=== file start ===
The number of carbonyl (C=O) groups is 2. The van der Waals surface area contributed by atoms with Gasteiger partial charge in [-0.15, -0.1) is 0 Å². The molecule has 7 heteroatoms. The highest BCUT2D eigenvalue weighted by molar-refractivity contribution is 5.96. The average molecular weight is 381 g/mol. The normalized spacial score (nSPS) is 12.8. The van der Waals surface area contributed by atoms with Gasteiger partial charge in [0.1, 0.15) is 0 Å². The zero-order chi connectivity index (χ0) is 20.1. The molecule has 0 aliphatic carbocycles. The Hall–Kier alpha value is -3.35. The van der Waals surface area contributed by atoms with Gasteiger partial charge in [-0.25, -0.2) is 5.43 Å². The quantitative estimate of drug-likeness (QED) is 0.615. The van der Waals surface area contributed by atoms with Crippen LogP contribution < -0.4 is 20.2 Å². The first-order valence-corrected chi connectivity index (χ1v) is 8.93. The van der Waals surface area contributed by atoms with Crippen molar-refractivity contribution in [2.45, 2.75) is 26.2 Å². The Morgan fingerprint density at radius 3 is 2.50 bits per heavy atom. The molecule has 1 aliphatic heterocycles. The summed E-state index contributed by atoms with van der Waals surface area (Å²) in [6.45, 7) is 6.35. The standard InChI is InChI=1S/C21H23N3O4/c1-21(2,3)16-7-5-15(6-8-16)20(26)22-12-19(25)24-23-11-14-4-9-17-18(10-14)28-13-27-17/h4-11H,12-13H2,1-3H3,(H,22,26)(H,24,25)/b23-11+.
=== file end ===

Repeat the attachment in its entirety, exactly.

The number of carbonyl (C=O) groups is 2. The van der Waals surface area contributed by atoms with Gasteiger partial charge in [-0.15, -0.1) is 0 Å². The molecule has 7 heteroatoms. The highest BCUT2D eigenvalue weighted by molar-refractivity contribution is 5.96. The average molecular weight is 381 g/mol. The normalized spacial score (nSPS) is 12.8. The van der Waals surface area contributed by atoms with Gasteiger partial charge in [0.1, 0.15) is 0 Å². The zero-order chi connectivity index (χ0) is 20.1. The molecule has 0 aliphatic carbocycles. The Hall–Kier alpha value is -3.35. The van der Waals surface area contributed by atoms with Gasteiger partial charge in [-0.25, -0.2) is 5.43 Å². The quantitative estimate of drug-likeness (QED) is 0.615. The van der Waals surface area contributed by atoms with Crippen LogP contribution < -0.4 is 20.2 Å². The first-order valence-corrected chi connectivity index (χ1v) is 8.93. The van der Waals surface area contributed by atoms with Crippen molar-refractivity contribution in [2.45, 2.75) is 26.2 Å². The Morgan fingerprint density at radius 3 is 2.50 bits per heavy atom. The molecule has 1 aliphatic heterocycles. The summed E-state index contributed by atoms with van der Waals surface area (Å²) in [6.45, 7) is 6.35. The standard InChI is InChI=1S/C21H23N3O4/c1-21(2,3)16-7-5-15(6-8-16)20(26)22-12-19(25)24-23-11-14-4-9-17-18(10-14)28-13-27-17/h4-11H,12-13H2,1-3H3,(H,22,26)(H,24,25)/b23-11+.